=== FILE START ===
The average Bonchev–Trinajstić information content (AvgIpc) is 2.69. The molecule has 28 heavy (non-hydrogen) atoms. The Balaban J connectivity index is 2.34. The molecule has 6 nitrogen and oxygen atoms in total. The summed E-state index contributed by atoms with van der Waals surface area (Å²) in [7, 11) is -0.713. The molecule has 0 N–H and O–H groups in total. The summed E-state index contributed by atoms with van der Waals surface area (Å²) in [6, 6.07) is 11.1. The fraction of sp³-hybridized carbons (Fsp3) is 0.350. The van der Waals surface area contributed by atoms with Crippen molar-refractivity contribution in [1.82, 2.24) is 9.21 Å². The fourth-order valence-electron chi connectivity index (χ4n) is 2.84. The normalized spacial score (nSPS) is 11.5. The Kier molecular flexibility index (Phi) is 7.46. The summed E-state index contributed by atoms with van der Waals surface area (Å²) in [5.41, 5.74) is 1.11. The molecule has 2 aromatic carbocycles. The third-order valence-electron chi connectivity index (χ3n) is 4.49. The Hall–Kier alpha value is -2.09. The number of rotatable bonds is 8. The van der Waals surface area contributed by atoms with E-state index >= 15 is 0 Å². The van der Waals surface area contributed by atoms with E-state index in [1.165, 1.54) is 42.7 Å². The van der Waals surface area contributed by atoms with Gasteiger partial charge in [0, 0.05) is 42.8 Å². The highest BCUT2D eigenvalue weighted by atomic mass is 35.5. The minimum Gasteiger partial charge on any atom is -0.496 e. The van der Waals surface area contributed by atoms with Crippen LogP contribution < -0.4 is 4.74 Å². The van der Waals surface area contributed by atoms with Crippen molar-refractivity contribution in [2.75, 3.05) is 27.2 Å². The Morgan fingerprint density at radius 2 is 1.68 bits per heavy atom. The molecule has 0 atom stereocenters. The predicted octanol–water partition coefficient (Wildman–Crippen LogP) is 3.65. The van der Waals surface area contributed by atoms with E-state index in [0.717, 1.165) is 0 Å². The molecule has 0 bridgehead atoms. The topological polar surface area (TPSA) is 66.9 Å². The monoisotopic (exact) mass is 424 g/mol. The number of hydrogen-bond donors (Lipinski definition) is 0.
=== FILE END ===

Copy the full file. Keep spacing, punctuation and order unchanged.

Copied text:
The average Bonchev–Trinajstić information content (AvgIpc) is 2.69. The molecule has 28 heavy (non-hydrogen) atoms. The Balaban J connectivity index is 2.34. The molecule has 6 nitrogen and oxygen atoms in total. The summed E-state index contributed by atoms with van der Waals surface area (Å²) in [7, 11) is -0.713. The molecule has 0 N–H and O–H groups in total. The summed E-state index contributed by atoms with van der Waals surface area (Å²) in [6, 6.07) is 11.1. The fraction of sp³-hybridized carbons (Fsp3) is 0.350. The van der Waals surface area contributed by atoms with Crippen molar-refractivity contribution in [1.82, 2.24) is 9.21 Å². The fourth-order valence-electron chi connectivity index (χ4n) is 2.84. The normalized spacial score (nSPS) is 11.5. The Kier molecular flexibility index (Phi) is 7.46. The summed E-state index contributed by atoms with van der Waals surface area (Å²) in [5.41, 5.74) is 1.11. The molecule has 2 aromatic carbocycles. The third-order valence-electron chi connectivity index (χ3n) is 4.49. The Hall–Kier alpha value is -2.09. The number of rotatable bonds is 8. The van der Waals surface area contributed by atoms with E-state index >= 15 is 0 Å². The van der Waals surface area contributed by atoms with E-state index in [1.165, 1.54) is 42.7 Å². The van der Waals surface area contributed by atoms with Gasteiger partial charge in [0, 0.05) is 42.8 Å². The highest BCUT2D eigenvalue weighted by atomic mass is 35.5. The minimum Gasteiger partial charge on any atom is -0.496 e. The van der Waals surface area contributed by atoms with Crippen LogP contribution < -0.4 is 4.74 Å². The van der Waals surface area contributed by atoms with Crippen molar-refractivity contribution in [2.75, 3.05) is 27.2 Å². The Morgan fingerprint density at radius 2 is 1.68 bits per heavy atom. The molecule has 0 atom stereocenters. The predicted octanol–water partition coefficient (Wildman–Crippen LogP) is 3.65. The van der Waals surface area contributed by atoms with E-state index in [0.717, 1.165) is 0 Å². The molecule has 0 bridgehead atoms. The topological polar surface area (TPSA) is 66.9 Å². The monoisotopic (exact) mass is 424 g/mol. The number of hydrogen-bond donors (Lipinski definition) is 0.